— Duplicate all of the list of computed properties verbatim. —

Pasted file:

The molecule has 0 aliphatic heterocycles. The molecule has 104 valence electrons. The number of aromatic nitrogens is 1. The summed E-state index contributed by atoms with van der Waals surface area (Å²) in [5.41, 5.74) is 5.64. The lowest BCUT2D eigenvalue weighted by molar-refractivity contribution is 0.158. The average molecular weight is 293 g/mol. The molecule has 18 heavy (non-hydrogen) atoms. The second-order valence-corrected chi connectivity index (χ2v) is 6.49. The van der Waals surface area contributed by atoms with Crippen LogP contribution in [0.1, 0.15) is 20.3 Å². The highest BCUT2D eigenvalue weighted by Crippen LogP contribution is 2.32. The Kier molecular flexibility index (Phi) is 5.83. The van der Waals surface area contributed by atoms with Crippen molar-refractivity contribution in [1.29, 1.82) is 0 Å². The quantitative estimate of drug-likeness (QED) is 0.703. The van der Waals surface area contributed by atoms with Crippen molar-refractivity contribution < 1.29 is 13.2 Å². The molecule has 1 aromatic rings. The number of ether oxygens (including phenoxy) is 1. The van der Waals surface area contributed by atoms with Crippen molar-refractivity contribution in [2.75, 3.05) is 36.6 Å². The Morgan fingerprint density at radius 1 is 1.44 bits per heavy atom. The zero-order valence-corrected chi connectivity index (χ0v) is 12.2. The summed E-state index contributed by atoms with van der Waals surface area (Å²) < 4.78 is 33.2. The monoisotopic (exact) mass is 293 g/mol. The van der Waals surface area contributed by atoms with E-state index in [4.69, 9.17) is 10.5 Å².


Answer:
The molecule has 0 aliphatic heterocycles. The molecule has 104 valence electrons. The number of aromatic nitrogens is 1. The summed E-state index contributed by atoms with van der Waals surface area (Å²) in [5.41, 5.74) is 5.64. The lowest BCUT2D eigenvalue weighted by molar-refractivity contribution is 0.158. The average molecular weight is 293 g/mol. The molecule has 18 heavy (non-hydrogen) atoms. The second-order valence-corrected chi connectivity index (χ2v) is 6.49. The van der Waals surface area contributed by atoms with Crippen LogP contribution in [0.1, 0.15) is 20.3 Å². The highest BCUT2D eigenvalue weighted by Crippen LogP contribution is 2.32. The Kier molecular flexibility index (Phi) is 5.83. The van der Waals surface area contributed by atoms with Crippen molar-refractivity contribution in [1.29, 1.82) is 0 Å². The quantitative estimate of drug-likeness (QED) is 0.703. The van der Waals surface area contributed by atoms with Crippen molar-refractivity contribution < 1.29 is 13.2 Å². The molecule has 1 aromatic rings. The number of ether oxygens (including phenoxy) is 1. The van der Waals surface area contributed by atoms with Crippen molar-refractivity contribution in [2.75, 3.05) is 36.6 Å². The Morgan fingerprint density at radius 1 is 1.44 bits per heavy atom. The zero-order valence-corrected chi connectivity index (χ0v) is 12.2. The summed E-state index contributed by atoms with van der Waals surface area (Å²) < 4.78 is 33.2. The monoisotopic (exact) mass is 293 g/mol. The van der Waals surface area contributed by atoms with E-state index in [4.69, 9.17) is 10.5 Å².